Though the positioning of the objects on the worksheet can be freely done, a more practical and comfortable way to do this is by using the layouting system of the worksheet. If the layout is active, the plots are automatically arranged according to the type of the layout, s.a. the examples below. The layout of the currently selected worksheet is activated (or deactivated) via the corresponding buttons in the main toolbar:
or via the context menu of the worksheet.
Three different layout types are supported - vertical, horizontal and grid layout. In case no layout has to be used and the positioning is done manually by the user, the type "No Layout" has to be selected.
The properties of the layout are modified in the tab "Layout" in the properties explorer:
Here it is possible to specify the sizes of the margins as well as of the spacing between the plots. The type of the layout can also be changed here. In case the grid layout is active, additional options for the number of rows and columns in the grid that are specific to this layout type.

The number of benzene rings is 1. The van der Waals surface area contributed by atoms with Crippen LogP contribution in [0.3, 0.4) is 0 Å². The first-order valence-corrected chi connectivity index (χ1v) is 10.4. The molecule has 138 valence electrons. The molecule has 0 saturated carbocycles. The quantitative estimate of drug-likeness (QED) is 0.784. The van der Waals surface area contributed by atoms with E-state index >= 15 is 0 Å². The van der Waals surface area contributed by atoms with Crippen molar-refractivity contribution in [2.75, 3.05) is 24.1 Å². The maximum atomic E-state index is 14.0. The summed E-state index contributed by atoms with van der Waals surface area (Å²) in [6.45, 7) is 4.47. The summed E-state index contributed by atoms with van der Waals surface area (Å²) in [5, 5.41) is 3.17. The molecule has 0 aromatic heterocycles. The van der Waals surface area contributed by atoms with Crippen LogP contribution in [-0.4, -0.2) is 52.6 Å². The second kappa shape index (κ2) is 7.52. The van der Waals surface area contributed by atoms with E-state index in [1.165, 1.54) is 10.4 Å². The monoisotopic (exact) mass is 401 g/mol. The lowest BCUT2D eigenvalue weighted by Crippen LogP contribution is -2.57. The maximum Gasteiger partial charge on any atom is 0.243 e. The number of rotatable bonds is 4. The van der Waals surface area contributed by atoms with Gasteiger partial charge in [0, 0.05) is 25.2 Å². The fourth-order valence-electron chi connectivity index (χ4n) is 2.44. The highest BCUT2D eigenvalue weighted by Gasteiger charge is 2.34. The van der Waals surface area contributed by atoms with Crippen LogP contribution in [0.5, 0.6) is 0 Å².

When adding new plots to the worksheet, LabPlot automatically takes care of the re-calculation of the sizes and positions for all plots on the worksheet according to the specified layout properties like type, margins and spacing.
- Vertical Layout
The vertical layout arranges the plots in the vertical direction:
- Horizontal Layout
The horizontal layout arranges the plots in the horizontal direction:
- Grid Layout
In the grid layout the plots are arranged in multiple columns and rows. The number of columns and rows can be modified by the user. In the example below six plots are arranged in two rows and three columns:
The same plots can also be arranged in three rows and two columns:
Note how the sizes of the plots are automatically adjusted to fit to the fixed size of the worksheet.
- Advanced Layout
More advanced layouts with arbitrary positions and sizes of the plots are achieved by deactivating the automatic layouting in the worksheet (option "No Layout") and by setting the positions and sizes manually. Below is an example for such an arrangement of plots: